Mid-chapter, I follow my train of thought back to the first time that I went to the consulate. I had dragged along both of my parents and two people who could act as my witnesses. I chose my friends who I met in high school, Elif and Reese, the former Turkish and the latter Jewish. A motley of identities accompanied me on the quest in search of my own identity.
I’ve never had much fondness for the identity rhetoric of Borderlands theory. I grew more distant from it after finding out that I could become a Mexican national. My distaste for the phrase “Neither from here, nor from there,” grew, and I decided that I would consider it as pure melodrama. It turned out that for me, I CAN be from both here and there. Yes, I was born in America; Yes, I was born to Mexicans who just happened to be outside the homeland when I was born. Yes, I can be proud of my background and no, I don’t have to desperately vacillate. I can and will inherit both the American and Mexican nationalist projects. I refuse to be Francisco Goya’s half-drowning dog.
I added to the richness of my identity when I realized that I had just as equal a right to Mexican citizenship as I did to American citizenship. In the vertigo-inducing decade spanning one’s twenties, coming across such identity capital is like striking gold. God, gold, and glory. The journey laid before me was clear and getting my Mexican birth certificate was the first step.
So, on the morning of 19 July 2021, I assembled my troupe and made way for the far-reaches of outer Houston, past Beltway 8, where the Mexican consulate lay.
Some Mexicans, a Jewish person, and a Turkish person entered the Mexican consulate, only to be rejected because I made a technical error when creating my appointment.
Defeated, I assembled the troupe for a spirit-lifting speech, then I offered redirection. We would all return next week, and that time, I said, we shall be ready. We all left in our own cars — Houston’s premier mode of transportation.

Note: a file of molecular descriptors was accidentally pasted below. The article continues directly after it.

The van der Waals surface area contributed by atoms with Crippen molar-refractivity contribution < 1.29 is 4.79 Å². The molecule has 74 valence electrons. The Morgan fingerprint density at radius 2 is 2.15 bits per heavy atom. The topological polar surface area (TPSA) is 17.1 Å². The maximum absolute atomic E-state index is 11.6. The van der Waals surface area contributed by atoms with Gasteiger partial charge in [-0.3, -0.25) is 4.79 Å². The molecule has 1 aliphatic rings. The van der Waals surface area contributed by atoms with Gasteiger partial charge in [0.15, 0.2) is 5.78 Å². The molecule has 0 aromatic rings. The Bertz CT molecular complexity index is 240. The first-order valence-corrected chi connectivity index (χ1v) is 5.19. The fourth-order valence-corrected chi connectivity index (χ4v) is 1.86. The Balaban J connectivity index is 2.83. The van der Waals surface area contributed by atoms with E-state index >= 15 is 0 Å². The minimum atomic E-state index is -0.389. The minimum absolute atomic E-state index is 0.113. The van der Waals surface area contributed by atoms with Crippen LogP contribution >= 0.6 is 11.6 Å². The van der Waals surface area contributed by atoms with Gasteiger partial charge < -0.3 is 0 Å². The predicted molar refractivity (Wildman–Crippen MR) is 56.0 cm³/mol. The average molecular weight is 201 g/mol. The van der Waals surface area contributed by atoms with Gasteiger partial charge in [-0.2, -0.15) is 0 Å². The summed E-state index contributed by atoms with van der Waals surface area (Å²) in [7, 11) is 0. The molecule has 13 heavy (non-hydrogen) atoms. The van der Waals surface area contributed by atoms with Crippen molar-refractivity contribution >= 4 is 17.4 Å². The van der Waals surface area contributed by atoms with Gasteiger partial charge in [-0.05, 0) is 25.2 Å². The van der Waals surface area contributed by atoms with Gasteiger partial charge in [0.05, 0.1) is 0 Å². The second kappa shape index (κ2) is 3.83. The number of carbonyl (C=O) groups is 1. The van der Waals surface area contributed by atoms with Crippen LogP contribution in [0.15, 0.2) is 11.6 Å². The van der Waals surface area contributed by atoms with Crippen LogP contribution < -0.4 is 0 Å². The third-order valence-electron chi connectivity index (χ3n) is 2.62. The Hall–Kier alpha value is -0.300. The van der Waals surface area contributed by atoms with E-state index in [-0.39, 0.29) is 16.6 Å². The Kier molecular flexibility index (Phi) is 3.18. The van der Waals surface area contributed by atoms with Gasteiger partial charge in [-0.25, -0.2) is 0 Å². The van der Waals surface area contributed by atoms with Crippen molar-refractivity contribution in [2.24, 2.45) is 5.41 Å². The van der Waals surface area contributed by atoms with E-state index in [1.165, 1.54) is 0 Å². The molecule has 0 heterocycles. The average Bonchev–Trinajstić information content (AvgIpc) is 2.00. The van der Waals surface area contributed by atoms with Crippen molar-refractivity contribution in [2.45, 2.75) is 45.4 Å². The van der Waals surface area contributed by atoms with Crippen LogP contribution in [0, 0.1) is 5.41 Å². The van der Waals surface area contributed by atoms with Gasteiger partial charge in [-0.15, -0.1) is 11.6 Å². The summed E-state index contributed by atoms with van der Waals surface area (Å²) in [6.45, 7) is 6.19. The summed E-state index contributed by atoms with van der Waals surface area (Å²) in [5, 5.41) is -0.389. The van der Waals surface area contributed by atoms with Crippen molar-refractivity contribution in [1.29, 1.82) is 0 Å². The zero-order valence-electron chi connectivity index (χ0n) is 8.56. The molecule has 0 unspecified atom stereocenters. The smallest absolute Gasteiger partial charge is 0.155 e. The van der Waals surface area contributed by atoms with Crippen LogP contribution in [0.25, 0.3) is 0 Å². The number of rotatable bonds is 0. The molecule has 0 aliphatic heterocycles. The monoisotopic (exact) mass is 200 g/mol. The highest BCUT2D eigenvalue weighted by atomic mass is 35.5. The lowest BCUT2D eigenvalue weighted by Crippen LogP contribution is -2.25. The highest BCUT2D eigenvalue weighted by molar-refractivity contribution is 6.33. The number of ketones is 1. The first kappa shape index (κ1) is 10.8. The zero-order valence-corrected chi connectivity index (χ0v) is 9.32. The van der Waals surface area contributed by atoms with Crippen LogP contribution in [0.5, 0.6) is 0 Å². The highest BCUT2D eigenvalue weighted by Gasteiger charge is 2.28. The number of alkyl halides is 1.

God, gold, and glory. Cortés and Moctezuma laugh. They live in me, and I am fated to repeat history…
On the ride back home, I thought about how in days past our cars would have been horses. I played “El caballo blanco” by José Alfredo Jiménez on Spotify:
Este’s el corrido del caballo blanco/
Qu’en un dia domingo, feliz arrancara/
Iba con la mira de llegar al norte/
Habiendo salido de Guadalajara/
Cumplida su hazaña, se fue a Rosarito/
Y no quiso echarse hasta ver Ensenada/
Y este fu’el corrido del caballo blanco/
Que salió un domingo de Guadalajara.
I sunk in the couch, my mind sunk in the past. During the second visit to the consulate, we all gained entry. The inside of the building was clean and sleek; Its reflection glistened in my eyes, sparking the matchbox that resides inside me. When you first enter, two metal detectors peer at you. They speak clearly: Take off all loose belongings and present them to the security guards at my sides. I and company passed through. No beeps to be heard.
Past the security gates, the façade of the interior beamed at you: el escudo nacional de México on the wall, and the flag of México to its right. In clear-cut, bold words, the phrase “Estados Unidos Mexicanos” stared at me. So did the Golden Eagle below it, perched on a cactus and devouring a snake. Its gaze is clear and sharp, following you.
The gaze was similar to the one in Goya’s “Saturn Devouring His Son.” In the painting, however, Kronos looks disturbed. What fate had the Titan chosen? Whereas Kronos had decided to end his bloodline, the Golden Eagle had unequivocally chosen to begin a new bloodline, one which would sprout into the largest Spanish-speaking population in the world.
God, gold, and glory. Cortés and Moctezuma laugh. They live in us, and we are fated to repeat history…